The slow cooking in the fat affects the food in a way that makes it harder for bacteria to grow. Meanwhile, storing the tomatoes in oil helps to reduce oxidization, which leads to further spoilage.

Tomato Confit Vs. Roasted Tomatoes

The biggest difference between the two methods is the amount of oil used. Whereas roasted tomatoes are drizzled with oil, tomato confit bathes in the oil.

Not only does the extra oil help the tomatoes to hold their shape, but it also slows down the process of caramelization – meaning the tomatoes retain more of their fresh flavor.

The Ingredients

Ingredients for tomato confit
  • Tomatoes: make sure to use fresh, ripe tomatoes for the best flavor. I used just red cherry tomatoes, but you can use baby plum tomatoes, or mixed color cherry tomatoes, etc.
  • Extra virgin olive oil: you’re going to need A LOT for this recipe, so don’t cringe. You can use a mild, less expensive cooking olive oil option, but try to use extra virgin olive oil at least to take advantage of the additional health benefits.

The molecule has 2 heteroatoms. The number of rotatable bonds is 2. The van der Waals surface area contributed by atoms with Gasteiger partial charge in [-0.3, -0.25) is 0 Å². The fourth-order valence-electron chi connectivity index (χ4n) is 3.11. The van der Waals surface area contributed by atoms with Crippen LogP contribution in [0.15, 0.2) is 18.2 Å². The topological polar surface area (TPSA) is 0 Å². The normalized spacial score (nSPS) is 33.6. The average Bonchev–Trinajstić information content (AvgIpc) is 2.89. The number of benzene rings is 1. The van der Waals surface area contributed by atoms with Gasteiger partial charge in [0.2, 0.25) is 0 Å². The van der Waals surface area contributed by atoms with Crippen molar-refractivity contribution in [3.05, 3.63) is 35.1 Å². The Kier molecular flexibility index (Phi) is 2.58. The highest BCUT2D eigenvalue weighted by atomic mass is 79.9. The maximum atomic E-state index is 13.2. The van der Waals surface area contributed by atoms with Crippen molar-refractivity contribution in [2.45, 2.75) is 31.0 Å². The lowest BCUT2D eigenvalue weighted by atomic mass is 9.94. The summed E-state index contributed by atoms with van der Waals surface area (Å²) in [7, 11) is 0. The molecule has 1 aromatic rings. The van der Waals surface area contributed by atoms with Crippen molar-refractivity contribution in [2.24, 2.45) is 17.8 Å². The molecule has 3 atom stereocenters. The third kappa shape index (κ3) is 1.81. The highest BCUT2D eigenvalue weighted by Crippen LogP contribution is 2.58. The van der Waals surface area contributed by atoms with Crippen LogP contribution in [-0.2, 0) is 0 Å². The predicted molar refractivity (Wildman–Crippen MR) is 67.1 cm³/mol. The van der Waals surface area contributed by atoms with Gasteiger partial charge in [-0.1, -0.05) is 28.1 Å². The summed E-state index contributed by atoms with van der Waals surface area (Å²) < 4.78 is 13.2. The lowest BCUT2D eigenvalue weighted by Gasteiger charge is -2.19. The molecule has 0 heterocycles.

• Herbs: I used thyme. However, you can experiment with others, including oregano, chili flakes, rosemary, etc.
  • Garlic: it infuses the oil with a wonderful additional flavor.
  • Salt & Pepper.

How To Make Tomato Confit

Step 1: Add the items to a deep baking tray or casserole dish. I placed the thyme first, then added the tomatoes and cloves. 

I left the green tops of the tomatoes and the garlic skin. You can remove them in advance if you prefer.

Step 2: Add the olive oil. Add enough so that the tomatoes are all covered at least 1/3 of the way. 

Steps for preparing tomato confit

Step 3: Slow roast tomatoes in the oven for 2-2.5 hours at 195ºF/90ºC(fan-assisted). The tomatoes should begin to burst and blister but without entirely losing their plump shape. 

Before and after roasting tomatoes

Step 4: Allow the tomato confit to cool enough to remove the green tops and garlic skin and then allow them to cool to room temperature before transferring to jar/s. If the tomatoes aren’t completely covered then top them up with a little more olive oil and then store them in the refrigerator (read the FAQs for storage details).